The Duplass brothers, Jay and Mark, are often described as members of what’s been dubbed the “mumblecore” movement of tiny, ultra-low budget, dialogue-propelled independent American movies. But with “Cyrus,” starring John C. Reilly as a Los Angeles guy who gets involved with a single mom played by Marisa Tomei, whose son (Jonah Hill) may be trying to sabotage their relationship, they’ve moved into the arena of studio pictures, even if the funding came from that most independent-minded of outfits, Fox Searchlight, and the approach is still stylistically idiosyncratic.
Jay Duplass recently visited Dallas for a pre-screening of “Cyrus” and talked about how the movie came to be. “Surprisingly,” he recalled, “after ‘The Puffy Chair,’ which was at Sundance in 2005, right from that moment we started having meetings with Hollywood and basically started getting offers very quickly—which surprised us, because that movie was totally homemade, myself, my brother, my wife, his wife, one of our best friends from Austin and another cast member. That was it. It was seven people, cast and crew.
“We were getting offers like big comedies to rewrite and direct, and maybe there was a star attached. It had to go in March, you know. Mark and I began to figure out that’s definitely a formula to make a really bad movie. But they kept coming at us.
“We learned a few things during that process. We learned how specific our sense of humor is and our style is. We also learned that it’s very hard for us to work on anything that we weren’t totally inspired by. The good side of it, industry-wise, is that they would send us home with a script and we would spend a week just re-imagining the entire story from our perspective, scene by scene. It was extremely exhausting, but it really kind of fortified who we were and what we were doing. And we would go back and pitch the idea to them, and they would almost always say, ‘I can’t believe you rewrote the whole thing.’ Typically what would happen is they’d be very impressed with the story but they would ultimately say, ‘There are ten or twelve other people attached to doing the movie as it was originally conceived, so we can’t do that. But why don’t you pitch something else?’ That’s how we got to pitch more of our own ideas and kind of proved to the industry that we did have a mind for plot although we made little shaggy-looking movies, but we thought in true story terms.”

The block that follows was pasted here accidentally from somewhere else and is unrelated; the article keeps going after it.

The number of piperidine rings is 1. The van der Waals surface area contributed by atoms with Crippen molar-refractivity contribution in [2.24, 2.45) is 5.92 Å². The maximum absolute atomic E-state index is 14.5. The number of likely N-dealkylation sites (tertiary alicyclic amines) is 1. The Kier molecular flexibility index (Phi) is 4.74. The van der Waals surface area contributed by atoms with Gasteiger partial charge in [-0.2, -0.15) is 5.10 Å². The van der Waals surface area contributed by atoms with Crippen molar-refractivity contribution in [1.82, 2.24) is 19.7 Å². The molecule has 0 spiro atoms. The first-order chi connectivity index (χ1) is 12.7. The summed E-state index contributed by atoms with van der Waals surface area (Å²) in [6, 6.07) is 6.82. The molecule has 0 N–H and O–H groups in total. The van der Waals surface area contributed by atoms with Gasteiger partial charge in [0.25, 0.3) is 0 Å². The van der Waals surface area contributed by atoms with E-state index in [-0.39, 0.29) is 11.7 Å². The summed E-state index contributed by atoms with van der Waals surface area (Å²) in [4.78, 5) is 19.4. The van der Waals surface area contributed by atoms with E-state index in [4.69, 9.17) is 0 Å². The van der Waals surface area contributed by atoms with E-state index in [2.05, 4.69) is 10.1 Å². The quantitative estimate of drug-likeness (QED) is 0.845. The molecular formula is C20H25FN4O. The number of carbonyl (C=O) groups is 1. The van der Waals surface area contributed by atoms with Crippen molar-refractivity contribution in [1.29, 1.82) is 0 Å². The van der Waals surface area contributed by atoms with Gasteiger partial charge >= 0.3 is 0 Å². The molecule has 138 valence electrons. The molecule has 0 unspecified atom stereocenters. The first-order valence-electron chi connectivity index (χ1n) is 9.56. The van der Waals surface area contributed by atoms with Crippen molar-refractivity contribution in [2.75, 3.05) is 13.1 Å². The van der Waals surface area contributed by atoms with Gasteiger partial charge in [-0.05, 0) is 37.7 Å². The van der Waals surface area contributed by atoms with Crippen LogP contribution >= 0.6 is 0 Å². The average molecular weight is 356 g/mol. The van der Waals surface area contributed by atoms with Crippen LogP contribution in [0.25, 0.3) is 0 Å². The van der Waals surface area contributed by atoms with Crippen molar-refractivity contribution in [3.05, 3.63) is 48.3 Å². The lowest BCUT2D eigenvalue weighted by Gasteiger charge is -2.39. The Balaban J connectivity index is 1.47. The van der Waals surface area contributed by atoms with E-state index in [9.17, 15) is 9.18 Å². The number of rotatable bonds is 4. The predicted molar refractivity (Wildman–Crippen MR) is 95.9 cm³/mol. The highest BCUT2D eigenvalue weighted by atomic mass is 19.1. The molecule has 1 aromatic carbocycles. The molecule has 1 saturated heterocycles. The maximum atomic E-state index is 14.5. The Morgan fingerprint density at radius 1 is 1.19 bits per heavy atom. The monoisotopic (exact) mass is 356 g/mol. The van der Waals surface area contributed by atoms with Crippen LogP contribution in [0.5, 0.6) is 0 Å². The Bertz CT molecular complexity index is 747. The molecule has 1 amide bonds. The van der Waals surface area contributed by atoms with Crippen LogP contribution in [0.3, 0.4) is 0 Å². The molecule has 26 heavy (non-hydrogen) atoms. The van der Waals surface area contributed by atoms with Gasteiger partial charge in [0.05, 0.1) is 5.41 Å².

In writing “Cyrus,” Duplass continued, “we wanted to do an unconventional love story. A lot of our previous movies were about relationships with constant bickering, and we wanted to explore the positive side of a relationship.”
And from the first he and Mark had John C. Reilly in mind for the lead. “We’d always adored him,” he said, “and we wanted to have a conventional guy be the lead in the movie and the lead in the love story. And honestly in the first two weeks when we were writing it, we called the lead character John, and after three or four weeks we just admitted to ourselves, let’s face it—we’re writing this for John Reilly. And every time we imagined a scene, it got funnier, but it also got emotionally deeper and weirder with John in mind. So at a certain point we knew we probably weren’t going to make the movie if he didn’t do it. This character definitely does some questionable things, and we knew that if John was doing it, he’s so lovable and so funny and just such a generous person in general, that you would feel that and still be along for the ride. He’s just always been one of those actors that just doesn’t seem to have a limitation—he can do it all.”